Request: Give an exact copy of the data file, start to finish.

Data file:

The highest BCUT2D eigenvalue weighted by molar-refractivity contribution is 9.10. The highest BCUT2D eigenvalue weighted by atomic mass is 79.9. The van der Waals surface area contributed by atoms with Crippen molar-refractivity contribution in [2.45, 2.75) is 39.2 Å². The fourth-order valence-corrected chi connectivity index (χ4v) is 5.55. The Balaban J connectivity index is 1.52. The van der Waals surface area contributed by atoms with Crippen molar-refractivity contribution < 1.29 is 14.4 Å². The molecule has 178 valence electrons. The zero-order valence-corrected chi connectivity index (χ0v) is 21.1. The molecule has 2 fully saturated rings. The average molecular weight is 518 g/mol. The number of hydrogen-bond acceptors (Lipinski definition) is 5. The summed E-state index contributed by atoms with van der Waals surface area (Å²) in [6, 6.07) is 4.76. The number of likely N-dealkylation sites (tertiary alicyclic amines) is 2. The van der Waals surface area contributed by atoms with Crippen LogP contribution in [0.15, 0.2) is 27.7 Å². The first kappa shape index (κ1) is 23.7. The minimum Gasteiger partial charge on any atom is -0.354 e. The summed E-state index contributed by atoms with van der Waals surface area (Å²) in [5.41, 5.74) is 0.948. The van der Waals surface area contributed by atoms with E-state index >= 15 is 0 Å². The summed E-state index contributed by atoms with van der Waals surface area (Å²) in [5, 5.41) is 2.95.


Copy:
The highest BCUT2D eigenvalue weighted by molar-refractivity contribution is 9.10. The highest BCUT2D eigenvalue weighted by atomic mass is 79.9. The van der Waals surface area contributed by atoms with Crippen molar-refractivity contribution in [2.45, 2.75) is 39.2 Å². The fourth-order valence-corrected chi connectivity index (χ4v) is 5.55. The Balaban J connectivity index is 1.52. The van der Waals surface area contributed by atoms with Crippen molar-refractivity contribution < 1.29 is 14.4 Å². The molecule has 178 valence electrons. The zero-order valence-corrected chi connectivity index (χ0v) is 21.1. The molecule has 2 fully saturated rings. The average molecular weight is 518 g/mol. The number of hydrogen-bond acceptors (Lipinski definition) is 5. The summed E-state index contributed by atoms with van der Waals surface area (Å²) in [6, 6.07) is 4.76. The number of likely N-dealkylation sites (tertiary alicyclic amines) is 2. The van der Waals surface area contributed by atoms with Crippen LogP contribution in [0.15, 0.2) is 27.7 Å². The first kappa shape index (κ1) is 23.7. The minimum Gasteiger partial charge on any atom is -0.354 e. The summed E-state index contributed by atoms with van der Waals surface area (Å²) in [5.41, 5.74) is 0.948. The van der Waals surface area contributed by atoms with E-state index >= 15 is 0 Å². The summed E-state index contributed by atoms with van der Waals surface area (Å²) in [5, 5.41) is 2.95.